Types of ASICs

If you bring up the subject of IC design, the first thing that comes to mind is probably a chip with like components that fit into one of the following classes.

Classes of ICs

→ Small scale integration (SSI): <100 components or ≅10 logic gates

→ Medium scale integration (MSI): <500 components or 10-100 logic gates

→ Large scale integration (LSI): 500-300000 components or > 100 logic gates

→ Very large scale integration (VLSI): > 300000 components

Terms such as very very large scale integration (VVLSI) and ultra large scale integration (ULSI) are sometimes used to indicate even greater component densities, yet it is more common to use VLSI as a catch-all phrase for all of these.

In addition to classification based upon scale, ICs are also categorized according to the amount of customization. ICs where some degree of customization is possible are termed ASICs, as they allow or require the designer to customize the IC for specific functionality or applications, as shown below.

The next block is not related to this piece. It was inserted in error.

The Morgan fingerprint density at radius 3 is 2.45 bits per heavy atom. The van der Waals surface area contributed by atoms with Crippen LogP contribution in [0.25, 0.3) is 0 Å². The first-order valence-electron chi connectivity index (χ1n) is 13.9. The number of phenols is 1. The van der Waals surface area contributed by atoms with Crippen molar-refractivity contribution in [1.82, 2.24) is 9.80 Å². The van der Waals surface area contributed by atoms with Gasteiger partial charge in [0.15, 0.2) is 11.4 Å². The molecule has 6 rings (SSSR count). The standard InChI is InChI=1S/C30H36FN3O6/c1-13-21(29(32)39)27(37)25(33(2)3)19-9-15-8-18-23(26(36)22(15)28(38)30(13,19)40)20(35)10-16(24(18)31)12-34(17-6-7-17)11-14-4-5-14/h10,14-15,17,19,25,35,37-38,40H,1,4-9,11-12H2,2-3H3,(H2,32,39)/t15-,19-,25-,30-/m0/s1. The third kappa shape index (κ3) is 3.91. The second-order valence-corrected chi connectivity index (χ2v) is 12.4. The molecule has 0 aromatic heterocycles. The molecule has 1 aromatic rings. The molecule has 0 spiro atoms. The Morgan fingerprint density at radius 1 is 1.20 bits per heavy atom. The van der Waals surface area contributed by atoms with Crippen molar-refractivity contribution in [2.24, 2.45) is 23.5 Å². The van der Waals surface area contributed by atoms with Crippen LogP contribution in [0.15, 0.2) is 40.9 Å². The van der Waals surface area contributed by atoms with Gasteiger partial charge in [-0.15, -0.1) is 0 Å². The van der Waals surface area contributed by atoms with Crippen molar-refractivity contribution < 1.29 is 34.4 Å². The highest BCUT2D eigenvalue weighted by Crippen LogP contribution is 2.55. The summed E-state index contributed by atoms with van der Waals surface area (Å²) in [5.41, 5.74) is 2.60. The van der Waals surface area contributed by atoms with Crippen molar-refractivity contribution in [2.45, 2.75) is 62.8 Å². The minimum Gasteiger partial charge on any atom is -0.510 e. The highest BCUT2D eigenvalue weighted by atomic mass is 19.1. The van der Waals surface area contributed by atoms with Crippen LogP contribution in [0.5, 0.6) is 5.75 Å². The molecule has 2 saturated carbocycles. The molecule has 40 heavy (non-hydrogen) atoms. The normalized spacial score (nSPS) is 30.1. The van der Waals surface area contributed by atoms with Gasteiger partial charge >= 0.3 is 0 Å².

Types of ASICs

➢ Full-custom

➢ Semi-custom

      • Gate array

      • Standard cell

➢ Programmable 

      • FPGAs

      • PLDs

The examples listed, including FPGAs and PLDs, are very common ASICs and their usage removes some design responsibilities from the designer, such as component placement within the IC and IC package design.

Designing Boards vs Designing ASIC Components

Depending upon the type of ASIC the application requires, its design may be quite similar to designing a PCB layout, as the following table illustrates.

Comparison of PCBA and ASIC Design



Full-custom ASIC

Semi-custom ASIC

Programmable ASIC

IC Package selection